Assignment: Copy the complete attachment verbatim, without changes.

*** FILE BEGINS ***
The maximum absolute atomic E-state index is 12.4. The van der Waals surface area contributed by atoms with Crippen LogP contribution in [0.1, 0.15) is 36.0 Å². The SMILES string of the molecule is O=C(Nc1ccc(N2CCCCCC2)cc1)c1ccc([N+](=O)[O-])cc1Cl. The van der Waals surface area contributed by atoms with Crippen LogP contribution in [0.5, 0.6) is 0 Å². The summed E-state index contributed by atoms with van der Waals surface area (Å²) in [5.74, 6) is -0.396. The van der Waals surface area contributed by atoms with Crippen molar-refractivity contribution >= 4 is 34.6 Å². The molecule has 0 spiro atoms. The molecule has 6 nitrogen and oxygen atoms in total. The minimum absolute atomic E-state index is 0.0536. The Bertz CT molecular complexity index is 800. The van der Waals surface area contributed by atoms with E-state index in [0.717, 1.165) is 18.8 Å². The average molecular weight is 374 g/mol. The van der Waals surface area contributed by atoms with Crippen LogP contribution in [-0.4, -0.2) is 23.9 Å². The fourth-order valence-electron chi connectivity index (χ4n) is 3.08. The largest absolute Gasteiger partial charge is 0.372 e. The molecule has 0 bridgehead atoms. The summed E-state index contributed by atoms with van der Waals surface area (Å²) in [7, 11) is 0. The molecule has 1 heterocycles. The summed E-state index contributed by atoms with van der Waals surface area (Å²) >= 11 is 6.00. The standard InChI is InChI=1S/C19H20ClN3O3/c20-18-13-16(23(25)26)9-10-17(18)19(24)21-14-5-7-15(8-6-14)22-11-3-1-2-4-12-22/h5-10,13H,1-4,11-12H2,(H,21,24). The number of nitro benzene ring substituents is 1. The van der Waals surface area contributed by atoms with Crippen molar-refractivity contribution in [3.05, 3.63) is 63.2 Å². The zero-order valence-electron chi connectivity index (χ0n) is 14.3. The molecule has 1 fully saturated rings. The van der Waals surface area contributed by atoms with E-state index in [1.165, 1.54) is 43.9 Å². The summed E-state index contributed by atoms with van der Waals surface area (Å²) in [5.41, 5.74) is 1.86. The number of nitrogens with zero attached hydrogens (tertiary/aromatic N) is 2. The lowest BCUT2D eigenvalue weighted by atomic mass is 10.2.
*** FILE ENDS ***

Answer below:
The maximum absolute atomic E-state index is 12.4. The van der Waals surface area contributed by atoms with Crippen LogP contribution in [0.1, 0.15) is 36.0 Å². The SMILES string of the molecule is O=C(Nc1ccc(N2CCCCCC2)cc1)c1ccc([N+](=O)[O-])cc1Cl. The van der Waals surface area contributed by atoms with Crippen LogP contribution in [0.5, 0.6) is 0 Å². The summed E-state index contributed by atoms with van der Waals surface area (Å²) in [5.74, 6) is -0.396. The van der Waals surface area contributed by atoms with Crippen molar-refractivity contribution >= 4 is 34.6 Å². The molecule has 0 spiro atoms. The molecule has 6 nitrogen and oxygen atoms in total. The minimum absolute atomic E-state index is 0.0536. The Bertz CT molecular complexity index is 800. The van der Waals surface area contributed by atoms with E-state index in [0.717, 1.165) is 18.8 Å². The average molecular weight is 374 g/mol. The van der Waals surface area contributed by atoms with Crippen LogP contribution in [-0.4, -0.2) is 23.9 Å². The fourth-order valence-electron chi connectivity index (χ4n) is 3.08. The largest absolute Gasteiger partial charge is 0.372 e. The molecule has 0 bridgehead atoms. The summed E-state index contributed by atoms with van der Waals surface area (Å²) in [7, 11) is 0. The molecule has 1 heterocycles. The summed E-state index contributed by atoms with van der Waals surface area (Å²) >= 11 is 6.00. The standard InChI is InChI=1S/C19H20ClN3O3/c20-18-13-16(23(25)26)9-10-17(18)19(24)21-14-5-7-15(8-6-14)22-11-3-1-2-4-12-22/h5-10,13H,1-4,11-12H2,(H,21,24). The number of nitro benzene ring substituents is 1. The van der Waals surface area contributed by atoms with Crippen molar-refractivity contribution in [3.05, 3.63) is 63.2 Å². The zero-order valence-electron chi connectivity index (χ0n) is 14.3. The molecule has 1 fully saturated rings. The van der Waals surface area contributed by atoms with E-state index in [1.165, 1.54) is 43.9 Å². The summed E-state index contributed by atoms with van der Waals surface area (Å²) in [5.41, 5.74) is 1.86. The number of nitrogens with zero attached hydrogens (tertiary/aromatic N) is 2. The lowest BCUT2D eigenvalue weighted by atomic mass is 10.2.